The weapon will be attached to which ever side of your craft you ram into the icon with, this applies to choosing which weapon is affected by the power-up icon.

Unlike just about every shooter ever, getting killed does not rob you of your accumulated weapons.
You start each new level with just a simple cannon, no matter what you had equipped at the end of the previous one, but soon you'll be firing in every direction of the screen at once - that the game still remains a significant challenge despite this a great achievement.

Whether you have full compliment of weaponry or just the starting cannon pressing the second button allows the weapons section of the ship can be rotated, one section at a time, about the bot of the craft. This ensures that you can always have your most powerful gun pointed at the meanest looking bad guy. There's even a secondary function whereby holding the button moves whichever weapon is attached to the bottom to pivot 45 degrees - basically it can point south, south-west, or south-east.

As I mentioned when recommending Guardian Force previously, directional fire can sometimes be redundant in isolation. But as with that game, Gigandes has the level design and enemy attack pattern to ensure you are tapping away as furiously at B to rotate button as you are at A to fire.

Last up, the answer to what made the dinosaurs extinct, Genshi-Tou 1930's.

This one comes courtesy of SNK and, like Gigandes, comes from 1989.
Also like Gigandes is a power-up system that involves rotation, although this time it is of the more usual 'pod' design.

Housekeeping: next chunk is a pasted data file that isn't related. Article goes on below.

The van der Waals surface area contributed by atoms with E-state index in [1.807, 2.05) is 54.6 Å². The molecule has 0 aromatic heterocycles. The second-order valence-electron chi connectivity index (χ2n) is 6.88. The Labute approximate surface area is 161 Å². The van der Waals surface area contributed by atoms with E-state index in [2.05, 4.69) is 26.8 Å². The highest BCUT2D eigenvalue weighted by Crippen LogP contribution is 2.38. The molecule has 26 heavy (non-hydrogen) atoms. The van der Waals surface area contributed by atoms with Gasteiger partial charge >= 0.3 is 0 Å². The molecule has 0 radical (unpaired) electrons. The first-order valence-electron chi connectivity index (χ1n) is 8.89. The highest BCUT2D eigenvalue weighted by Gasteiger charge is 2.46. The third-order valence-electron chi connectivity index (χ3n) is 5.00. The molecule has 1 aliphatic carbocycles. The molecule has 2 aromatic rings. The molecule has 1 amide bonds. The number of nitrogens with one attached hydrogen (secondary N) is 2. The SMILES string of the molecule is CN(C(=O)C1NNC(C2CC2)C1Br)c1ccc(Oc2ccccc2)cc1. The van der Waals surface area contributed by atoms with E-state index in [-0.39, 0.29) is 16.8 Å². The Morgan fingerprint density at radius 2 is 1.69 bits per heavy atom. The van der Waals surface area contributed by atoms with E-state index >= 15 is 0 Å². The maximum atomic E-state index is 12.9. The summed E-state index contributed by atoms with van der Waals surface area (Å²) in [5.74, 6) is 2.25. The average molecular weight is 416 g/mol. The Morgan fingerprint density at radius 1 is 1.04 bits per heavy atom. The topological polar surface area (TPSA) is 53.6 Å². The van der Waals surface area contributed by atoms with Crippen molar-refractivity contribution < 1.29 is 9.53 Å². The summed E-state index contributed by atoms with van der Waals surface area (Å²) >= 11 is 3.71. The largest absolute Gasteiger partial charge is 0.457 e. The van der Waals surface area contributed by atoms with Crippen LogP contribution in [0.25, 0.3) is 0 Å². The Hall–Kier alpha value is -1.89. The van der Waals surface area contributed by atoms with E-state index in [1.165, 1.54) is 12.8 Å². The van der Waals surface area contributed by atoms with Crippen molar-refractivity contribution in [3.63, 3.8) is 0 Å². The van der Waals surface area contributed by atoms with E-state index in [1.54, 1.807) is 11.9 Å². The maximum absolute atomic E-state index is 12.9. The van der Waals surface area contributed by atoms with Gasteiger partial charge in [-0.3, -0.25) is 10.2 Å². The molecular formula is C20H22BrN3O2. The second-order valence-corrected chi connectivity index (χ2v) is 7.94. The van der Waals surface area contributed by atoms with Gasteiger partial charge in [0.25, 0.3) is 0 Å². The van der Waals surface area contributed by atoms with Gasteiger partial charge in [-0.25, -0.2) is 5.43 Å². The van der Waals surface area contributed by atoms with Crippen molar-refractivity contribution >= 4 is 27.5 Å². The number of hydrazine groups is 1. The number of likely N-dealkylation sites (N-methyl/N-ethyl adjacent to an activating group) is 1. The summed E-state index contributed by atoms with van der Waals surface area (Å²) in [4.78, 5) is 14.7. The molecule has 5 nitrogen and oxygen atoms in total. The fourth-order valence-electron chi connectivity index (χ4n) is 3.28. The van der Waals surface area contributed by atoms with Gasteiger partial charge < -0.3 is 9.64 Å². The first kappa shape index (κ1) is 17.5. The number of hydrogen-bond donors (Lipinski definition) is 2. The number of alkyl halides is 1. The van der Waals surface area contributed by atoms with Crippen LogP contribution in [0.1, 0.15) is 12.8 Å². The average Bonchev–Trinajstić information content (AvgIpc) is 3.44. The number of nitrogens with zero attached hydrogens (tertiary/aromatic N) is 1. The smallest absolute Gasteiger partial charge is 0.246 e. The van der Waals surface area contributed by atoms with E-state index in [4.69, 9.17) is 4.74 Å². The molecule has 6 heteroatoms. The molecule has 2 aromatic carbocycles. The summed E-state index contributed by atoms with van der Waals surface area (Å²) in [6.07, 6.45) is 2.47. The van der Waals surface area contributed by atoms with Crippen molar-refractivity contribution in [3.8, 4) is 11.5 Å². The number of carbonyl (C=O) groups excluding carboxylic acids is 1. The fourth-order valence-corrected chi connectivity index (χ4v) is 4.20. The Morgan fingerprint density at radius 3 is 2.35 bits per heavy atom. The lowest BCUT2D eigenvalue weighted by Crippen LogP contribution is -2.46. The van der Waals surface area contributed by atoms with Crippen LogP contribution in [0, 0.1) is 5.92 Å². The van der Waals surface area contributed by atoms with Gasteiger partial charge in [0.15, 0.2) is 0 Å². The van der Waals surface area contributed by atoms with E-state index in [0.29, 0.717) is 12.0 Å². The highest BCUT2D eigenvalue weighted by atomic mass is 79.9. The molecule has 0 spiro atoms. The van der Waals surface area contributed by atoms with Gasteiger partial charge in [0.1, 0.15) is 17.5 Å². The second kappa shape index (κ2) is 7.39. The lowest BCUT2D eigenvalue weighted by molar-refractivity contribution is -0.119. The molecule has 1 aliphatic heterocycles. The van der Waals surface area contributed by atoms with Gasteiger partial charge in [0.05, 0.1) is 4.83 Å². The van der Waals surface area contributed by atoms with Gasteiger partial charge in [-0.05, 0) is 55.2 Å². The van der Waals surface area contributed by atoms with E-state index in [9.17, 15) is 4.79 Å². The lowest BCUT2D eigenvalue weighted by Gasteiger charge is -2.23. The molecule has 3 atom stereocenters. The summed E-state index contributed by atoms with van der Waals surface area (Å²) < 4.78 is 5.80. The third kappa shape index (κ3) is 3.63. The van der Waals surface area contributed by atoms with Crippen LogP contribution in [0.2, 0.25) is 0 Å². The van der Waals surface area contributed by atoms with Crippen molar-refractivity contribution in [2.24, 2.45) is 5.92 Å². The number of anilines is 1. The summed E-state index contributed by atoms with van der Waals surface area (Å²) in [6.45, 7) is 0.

I never know quite what the correct name is for these things. In R-Type I always called it the 'Force', in Gradius I believe it's referred to as 'Option'. Is there a standard generic term?
Anyway, in this excellently atmospheric game you pilot a biplane to a Jurassic park style island and gun down everything you find there.

My game was in Japanese so if there is anything more subtle going on it was lost on me.

The pod style power-up is rotated around your ship with the second button. The type of shot fired changing depends on where you position it.
Position it out front and you get a more powerful supplement to you standard gun, position it underneath your plane and you get a spreadshot fired towards the ground, out back it will drop mines and placed up above it will give you the spreadshot again, only fired upwards.

The need for such a range of fire modes becomes apparent very quickly. You are attacked from the ground by land based dinosaurs who jump to try and hit your plane. They are accompanied by cavemen who will grab onto your plane entertainingly if you get too close - A little joystick jiggling is required toshake them off.
Additionally, as you move further into the game, the levels begin to scroll in various directions, further necessitating the need to adjust the direction of fire accordingly.

For '89 this game is a stunner, great sprites, massive bosses, fun effects and interactions, it all comes together under the original premise to create an experience that should not be missed.

#Retrogaming $Gaming #Arcade #Mame